The prompt for this week is an overly simple one: According to Jan Tschichold, Karl Gerstner, and Josef Müller-Brockmann, How should one design?
According to Josef Müller-Brockmann, Jan Tschichold, and Karl Gerstner they believe in the “scientific way” of design. Now by scientific way they mean by doing things with a purpose and creating grids and outlines for better structure. I believe they saw graphic design, which is by their definition problem solving solutions for the better of society, much how a scientist would look at solving a problem going by identifying the problem, looking for solutions(hypothesis) and implement those solution and try it serval times for consistence’s. They should that graphic design can be seen in a scientific or in mathematical sense.
Josef Müller-Brockmann is known for dividing and ordering graphic design into the grid of Swiss Typography. He saw the grid as a timeless method of communication. As he would say “working within the grid system means submitting to laws of universal validity.” What this illustrates is working in a grid would back up your work or the message you’re trying to get the viewer to see. He also believed in objective work instead of work from straight emotions.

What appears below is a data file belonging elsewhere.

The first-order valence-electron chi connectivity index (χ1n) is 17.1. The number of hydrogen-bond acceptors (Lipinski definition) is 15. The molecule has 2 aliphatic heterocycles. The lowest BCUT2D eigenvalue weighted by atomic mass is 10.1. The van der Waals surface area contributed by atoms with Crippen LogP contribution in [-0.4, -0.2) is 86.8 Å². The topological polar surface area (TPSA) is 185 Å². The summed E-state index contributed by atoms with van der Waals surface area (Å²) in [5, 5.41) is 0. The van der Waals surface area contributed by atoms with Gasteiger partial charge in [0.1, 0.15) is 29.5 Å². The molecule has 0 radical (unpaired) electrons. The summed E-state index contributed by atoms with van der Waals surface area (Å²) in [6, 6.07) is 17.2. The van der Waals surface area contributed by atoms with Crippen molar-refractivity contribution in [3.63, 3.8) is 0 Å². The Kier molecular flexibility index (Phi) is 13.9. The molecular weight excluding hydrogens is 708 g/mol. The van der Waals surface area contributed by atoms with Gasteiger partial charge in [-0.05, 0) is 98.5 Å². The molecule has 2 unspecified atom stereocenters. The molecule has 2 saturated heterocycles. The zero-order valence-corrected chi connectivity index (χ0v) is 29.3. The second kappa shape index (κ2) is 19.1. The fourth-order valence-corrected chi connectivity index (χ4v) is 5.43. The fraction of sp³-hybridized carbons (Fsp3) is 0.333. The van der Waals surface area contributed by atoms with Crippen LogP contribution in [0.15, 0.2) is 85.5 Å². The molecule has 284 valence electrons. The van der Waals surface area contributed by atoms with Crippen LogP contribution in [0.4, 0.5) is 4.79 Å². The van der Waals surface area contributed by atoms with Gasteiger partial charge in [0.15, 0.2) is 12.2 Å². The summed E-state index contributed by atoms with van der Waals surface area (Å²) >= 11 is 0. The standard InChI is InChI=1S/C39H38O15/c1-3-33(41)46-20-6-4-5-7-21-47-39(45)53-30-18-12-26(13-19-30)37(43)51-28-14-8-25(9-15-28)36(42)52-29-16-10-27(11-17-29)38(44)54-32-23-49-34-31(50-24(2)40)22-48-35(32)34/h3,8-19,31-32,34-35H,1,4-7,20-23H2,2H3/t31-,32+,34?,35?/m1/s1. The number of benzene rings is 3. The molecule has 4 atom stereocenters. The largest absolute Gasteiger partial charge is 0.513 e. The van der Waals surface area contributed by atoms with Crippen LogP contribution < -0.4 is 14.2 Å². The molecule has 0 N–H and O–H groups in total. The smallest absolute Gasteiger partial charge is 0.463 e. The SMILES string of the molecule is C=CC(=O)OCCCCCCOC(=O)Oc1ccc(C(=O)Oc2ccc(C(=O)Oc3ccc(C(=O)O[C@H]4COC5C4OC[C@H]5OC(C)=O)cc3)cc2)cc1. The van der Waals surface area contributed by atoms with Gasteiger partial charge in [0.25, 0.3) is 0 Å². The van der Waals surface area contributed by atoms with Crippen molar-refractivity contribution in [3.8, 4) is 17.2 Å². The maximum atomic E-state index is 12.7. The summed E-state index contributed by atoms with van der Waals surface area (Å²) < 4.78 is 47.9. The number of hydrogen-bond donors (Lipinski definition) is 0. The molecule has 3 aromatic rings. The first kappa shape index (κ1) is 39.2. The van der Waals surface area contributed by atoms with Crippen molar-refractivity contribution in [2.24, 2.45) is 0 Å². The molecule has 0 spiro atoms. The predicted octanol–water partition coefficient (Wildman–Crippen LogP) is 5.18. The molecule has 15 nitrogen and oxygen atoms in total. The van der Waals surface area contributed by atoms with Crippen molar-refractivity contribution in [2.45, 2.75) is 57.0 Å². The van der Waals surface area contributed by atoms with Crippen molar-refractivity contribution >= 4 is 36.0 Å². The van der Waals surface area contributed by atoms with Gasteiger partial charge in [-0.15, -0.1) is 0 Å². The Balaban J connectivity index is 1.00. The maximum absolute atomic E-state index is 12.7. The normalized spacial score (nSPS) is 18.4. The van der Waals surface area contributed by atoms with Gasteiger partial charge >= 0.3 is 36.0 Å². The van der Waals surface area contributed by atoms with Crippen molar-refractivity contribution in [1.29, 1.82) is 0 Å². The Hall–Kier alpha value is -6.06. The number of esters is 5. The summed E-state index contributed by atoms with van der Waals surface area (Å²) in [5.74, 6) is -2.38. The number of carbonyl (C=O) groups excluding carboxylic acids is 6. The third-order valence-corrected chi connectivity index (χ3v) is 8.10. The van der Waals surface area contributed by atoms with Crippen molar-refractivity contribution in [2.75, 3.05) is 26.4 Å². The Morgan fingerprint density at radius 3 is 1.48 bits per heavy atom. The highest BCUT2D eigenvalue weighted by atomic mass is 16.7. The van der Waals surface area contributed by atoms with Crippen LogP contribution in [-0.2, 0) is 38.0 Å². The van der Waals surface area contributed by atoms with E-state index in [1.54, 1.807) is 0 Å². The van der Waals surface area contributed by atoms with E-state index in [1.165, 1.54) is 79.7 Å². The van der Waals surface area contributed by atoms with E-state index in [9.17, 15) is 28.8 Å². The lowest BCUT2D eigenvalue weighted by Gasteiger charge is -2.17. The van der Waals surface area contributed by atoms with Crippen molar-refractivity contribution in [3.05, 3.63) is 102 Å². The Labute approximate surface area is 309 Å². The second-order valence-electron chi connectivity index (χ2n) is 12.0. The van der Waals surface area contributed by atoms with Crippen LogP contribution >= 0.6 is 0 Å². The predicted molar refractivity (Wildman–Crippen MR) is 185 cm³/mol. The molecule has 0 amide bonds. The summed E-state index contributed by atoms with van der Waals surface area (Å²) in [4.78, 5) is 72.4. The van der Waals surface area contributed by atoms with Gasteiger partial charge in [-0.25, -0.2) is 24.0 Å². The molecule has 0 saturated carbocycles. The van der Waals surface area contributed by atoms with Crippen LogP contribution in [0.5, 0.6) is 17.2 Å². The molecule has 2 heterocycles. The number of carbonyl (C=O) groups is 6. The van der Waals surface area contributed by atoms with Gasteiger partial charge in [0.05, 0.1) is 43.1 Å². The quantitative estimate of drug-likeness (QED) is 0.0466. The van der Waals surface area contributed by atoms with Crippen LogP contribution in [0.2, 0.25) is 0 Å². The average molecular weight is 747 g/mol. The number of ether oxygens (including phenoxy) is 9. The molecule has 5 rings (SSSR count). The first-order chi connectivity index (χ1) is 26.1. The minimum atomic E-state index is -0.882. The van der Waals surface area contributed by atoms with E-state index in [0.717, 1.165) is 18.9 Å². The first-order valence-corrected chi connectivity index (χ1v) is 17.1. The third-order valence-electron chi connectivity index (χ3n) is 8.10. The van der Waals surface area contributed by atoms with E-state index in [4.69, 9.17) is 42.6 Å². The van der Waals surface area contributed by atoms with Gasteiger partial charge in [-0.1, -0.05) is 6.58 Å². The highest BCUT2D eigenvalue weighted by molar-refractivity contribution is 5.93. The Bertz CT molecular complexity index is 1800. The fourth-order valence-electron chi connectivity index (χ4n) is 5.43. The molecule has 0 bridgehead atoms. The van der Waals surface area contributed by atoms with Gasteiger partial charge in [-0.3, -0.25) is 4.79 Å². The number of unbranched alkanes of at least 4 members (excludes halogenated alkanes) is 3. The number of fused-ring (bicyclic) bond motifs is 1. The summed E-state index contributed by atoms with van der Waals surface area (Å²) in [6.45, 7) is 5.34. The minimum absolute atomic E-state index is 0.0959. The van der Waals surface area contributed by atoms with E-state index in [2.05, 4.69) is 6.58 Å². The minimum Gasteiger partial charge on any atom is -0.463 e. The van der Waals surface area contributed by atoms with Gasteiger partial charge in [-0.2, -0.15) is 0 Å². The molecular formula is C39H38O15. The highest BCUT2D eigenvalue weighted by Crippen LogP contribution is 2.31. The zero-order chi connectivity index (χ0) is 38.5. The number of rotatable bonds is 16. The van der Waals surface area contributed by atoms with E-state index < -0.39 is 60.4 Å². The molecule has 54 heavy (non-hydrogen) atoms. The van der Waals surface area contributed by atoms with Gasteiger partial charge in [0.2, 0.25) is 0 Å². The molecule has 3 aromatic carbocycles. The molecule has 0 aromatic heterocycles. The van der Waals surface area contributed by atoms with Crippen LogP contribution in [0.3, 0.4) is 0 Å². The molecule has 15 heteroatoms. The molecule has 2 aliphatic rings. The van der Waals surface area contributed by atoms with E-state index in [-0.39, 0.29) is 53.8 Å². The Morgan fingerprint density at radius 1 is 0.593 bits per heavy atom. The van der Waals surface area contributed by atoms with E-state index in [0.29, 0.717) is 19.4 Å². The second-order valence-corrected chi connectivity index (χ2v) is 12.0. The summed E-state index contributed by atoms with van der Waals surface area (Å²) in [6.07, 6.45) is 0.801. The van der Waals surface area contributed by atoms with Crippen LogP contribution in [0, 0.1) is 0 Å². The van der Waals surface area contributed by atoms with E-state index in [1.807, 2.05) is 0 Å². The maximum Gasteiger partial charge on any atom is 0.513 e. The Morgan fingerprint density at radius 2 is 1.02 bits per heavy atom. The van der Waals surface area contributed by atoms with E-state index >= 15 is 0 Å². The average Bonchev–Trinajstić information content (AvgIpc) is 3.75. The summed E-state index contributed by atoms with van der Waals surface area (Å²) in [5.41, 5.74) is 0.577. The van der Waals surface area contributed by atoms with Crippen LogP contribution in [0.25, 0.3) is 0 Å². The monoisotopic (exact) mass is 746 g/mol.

Karl Gerstner and Jan Tschichold were also people that try pushing structure and really saw the value of technology as well. Karl Gerstner created the “the morphological box of the typogram.” What it is a is box divided into grids and it could be used to generate solutions typographic logo designs. Such as the letters varying from degrees of darkness to the direction of the type, the way is read and can show a sense of emotions. Furthermore, Jan Tschichold was known for the New Typography movement. With rise of the printing technologies, it gave artist more freedom when it came to type. From not using the same sans serif typeface to the way the type was placed and the direction. He defined the rejection of the classical rules of typography symmetry. Focused on size, weight, arrangements of lines , color and the photography.